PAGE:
Do we really have a handle on the full extent of waste crime in the UK?
Fly-tipping: There are some good examples of this increasingly common type of waste crime being tackled by groups such as The Waste Partnership for Buckinghamshire (comprised of local district and the county council) via its successful fly-tipping initiative. The partnership was set up in 2003 and has achieved almost 600 convictions since then, the most recent being a fine for over £1,800 for the unauthorised dumping of household waste. However, this sort of strategic initiative is still fairly rare and there are many instances of illegal disposal of waste which go unpunished.
Landfill tax evasion: Recent statistics in England have revealed a deficit equivalent to £18million between the reported amount of material received at landfill sites and the payment of landfill tax to HMRC. However, landfill tax evasion is difficult to prove and even where the regulatory and tax agencies are working together, so far, there has been little in the way of financial recovery through criminal prosecution. The fact that the fines imposed to date (often as part of some wider tax or environmental investigation) are significantly lower than the amount which would have been payable had the tax been applied is the main driver behind the desire to bring illegal waste sites within the scope of landfill tax in England and Northern Ireland.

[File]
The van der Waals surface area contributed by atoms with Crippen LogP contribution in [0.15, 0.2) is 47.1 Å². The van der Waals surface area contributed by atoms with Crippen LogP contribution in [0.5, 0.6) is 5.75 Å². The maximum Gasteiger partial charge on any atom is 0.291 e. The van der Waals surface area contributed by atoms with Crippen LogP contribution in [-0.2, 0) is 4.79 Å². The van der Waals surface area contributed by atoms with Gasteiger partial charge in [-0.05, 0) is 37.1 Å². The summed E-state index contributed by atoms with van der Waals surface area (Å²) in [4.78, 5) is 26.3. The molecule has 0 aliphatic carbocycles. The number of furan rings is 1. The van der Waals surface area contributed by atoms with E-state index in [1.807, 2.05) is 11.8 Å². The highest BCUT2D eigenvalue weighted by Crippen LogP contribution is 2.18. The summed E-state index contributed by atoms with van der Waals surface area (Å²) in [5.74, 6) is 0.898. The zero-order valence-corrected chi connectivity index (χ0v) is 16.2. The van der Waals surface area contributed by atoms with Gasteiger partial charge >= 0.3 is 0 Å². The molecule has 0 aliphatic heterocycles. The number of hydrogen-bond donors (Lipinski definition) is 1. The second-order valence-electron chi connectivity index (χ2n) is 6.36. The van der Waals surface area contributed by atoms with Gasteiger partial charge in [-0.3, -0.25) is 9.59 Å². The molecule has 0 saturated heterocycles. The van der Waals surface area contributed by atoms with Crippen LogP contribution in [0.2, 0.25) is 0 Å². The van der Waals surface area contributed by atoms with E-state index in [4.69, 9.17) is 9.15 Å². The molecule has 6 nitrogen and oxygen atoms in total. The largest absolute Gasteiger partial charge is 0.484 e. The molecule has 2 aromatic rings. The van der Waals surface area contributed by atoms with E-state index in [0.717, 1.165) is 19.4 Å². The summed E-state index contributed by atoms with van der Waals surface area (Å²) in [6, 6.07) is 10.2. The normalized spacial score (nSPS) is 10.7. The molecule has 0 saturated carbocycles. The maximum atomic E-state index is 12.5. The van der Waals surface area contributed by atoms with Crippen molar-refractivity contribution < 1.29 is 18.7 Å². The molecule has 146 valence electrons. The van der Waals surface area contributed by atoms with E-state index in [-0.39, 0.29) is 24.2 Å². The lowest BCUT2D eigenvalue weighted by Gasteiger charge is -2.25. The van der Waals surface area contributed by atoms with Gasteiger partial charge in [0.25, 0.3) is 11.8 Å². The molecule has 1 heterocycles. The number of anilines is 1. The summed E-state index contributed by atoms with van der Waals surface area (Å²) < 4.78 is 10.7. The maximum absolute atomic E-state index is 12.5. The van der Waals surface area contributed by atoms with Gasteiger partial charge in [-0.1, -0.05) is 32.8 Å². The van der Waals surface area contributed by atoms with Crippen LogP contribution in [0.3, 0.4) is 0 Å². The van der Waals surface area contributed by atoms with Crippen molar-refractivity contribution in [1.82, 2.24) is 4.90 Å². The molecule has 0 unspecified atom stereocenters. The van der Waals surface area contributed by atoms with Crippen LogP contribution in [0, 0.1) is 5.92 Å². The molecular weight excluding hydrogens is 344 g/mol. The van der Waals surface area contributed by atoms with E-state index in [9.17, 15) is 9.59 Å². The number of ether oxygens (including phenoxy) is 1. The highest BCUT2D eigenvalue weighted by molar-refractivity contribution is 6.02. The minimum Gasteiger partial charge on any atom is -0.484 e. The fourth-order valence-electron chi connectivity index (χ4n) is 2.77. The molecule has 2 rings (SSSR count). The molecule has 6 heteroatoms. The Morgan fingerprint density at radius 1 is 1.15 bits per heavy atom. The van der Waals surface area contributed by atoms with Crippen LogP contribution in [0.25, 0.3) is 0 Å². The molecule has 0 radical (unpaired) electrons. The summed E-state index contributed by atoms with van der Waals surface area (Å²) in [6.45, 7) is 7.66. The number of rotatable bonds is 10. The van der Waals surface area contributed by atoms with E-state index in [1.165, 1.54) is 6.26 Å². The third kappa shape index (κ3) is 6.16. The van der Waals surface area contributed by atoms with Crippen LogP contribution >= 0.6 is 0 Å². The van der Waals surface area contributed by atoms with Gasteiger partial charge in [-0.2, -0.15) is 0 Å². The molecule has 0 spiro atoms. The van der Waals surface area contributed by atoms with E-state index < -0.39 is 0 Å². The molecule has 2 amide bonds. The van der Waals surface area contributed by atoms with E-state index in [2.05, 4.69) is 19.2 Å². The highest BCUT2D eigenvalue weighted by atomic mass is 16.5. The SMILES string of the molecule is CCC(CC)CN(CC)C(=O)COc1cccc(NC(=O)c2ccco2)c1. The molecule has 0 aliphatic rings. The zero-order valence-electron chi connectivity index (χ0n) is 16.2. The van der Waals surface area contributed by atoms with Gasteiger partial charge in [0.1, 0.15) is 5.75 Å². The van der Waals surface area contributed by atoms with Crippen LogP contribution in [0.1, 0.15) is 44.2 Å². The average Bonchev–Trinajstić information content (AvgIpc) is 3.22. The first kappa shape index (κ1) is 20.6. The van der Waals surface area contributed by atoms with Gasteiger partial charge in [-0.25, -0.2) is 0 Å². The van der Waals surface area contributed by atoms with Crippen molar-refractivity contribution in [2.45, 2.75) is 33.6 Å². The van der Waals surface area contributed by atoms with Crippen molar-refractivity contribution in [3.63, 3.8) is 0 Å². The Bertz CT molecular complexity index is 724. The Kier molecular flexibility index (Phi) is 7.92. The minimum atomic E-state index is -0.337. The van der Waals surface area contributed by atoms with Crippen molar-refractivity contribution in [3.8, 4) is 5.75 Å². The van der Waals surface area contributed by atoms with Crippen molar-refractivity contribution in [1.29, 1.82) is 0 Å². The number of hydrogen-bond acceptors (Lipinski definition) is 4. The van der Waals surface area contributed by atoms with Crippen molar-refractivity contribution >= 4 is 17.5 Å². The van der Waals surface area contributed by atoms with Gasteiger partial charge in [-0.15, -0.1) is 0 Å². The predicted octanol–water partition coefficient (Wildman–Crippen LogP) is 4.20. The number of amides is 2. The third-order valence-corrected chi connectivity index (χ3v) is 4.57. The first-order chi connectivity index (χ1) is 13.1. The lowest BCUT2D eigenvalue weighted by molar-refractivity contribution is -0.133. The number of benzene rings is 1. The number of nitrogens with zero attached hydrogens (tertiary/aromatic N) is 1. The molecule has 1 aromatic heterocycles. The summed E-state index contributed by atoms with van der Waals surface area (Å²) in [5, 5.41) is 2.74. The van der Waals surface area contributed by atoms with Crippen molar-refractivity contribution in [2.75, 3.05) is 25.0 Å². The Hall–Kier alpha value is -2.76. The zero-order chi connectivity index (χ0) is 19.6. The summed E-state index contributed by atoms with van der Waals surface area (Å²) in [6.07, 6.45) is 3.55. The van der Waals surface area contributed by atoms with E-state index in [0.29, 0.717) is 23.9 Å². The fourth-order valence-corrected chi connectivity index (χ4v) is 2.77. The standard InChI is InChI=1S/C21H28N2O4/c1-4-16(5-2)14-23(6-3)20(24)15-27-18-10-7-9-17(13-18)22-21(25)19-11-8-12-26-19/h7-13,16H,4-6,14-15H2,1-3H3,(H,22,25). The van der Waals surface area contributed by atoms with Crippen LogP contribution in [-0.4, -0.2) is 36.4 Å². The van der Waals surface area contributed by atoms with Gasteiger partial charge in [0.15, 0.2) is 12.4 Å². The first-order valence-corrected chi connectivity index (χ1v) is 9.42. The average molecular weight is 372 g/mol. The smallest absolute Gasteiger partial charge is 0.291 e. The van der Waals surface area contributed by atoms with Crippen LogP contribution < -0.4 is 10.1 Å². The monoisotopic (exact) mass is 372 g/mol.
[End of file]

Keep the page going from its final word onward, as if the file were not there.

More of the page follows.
Illegal sites: This year alone there have been several prosecutions across England relating to illegal storage, treatment and disposal of waste with penalties ranging from recovery of costs (for the Environment Agency), fines (from £10,000 to £80,000) to actual prison sentences for individuals involved in criminal activity over a long period of time. Whilst the penalties in other parts of the UK are much lower in comparison, the regulators in those jurisdictions are starting to flex their enforcement muscles more than previously.
Breach of Duty of Care: Fundamentally, if every waste holder in the UK was complying with their legislative duty of care when transferring, treating or disposing of waste materials, then there would be no waste materials available to criminals operating in the sector. There remains a lack of education, awareness and perhaps acceptance by many in the industry as to what their duty of care obligations are and what they need to see, check, record and do with respect to the recovery or disposal of all waste materials, in order to fulfil those obligations.
This article first appeared in Materials Recycling World June 2017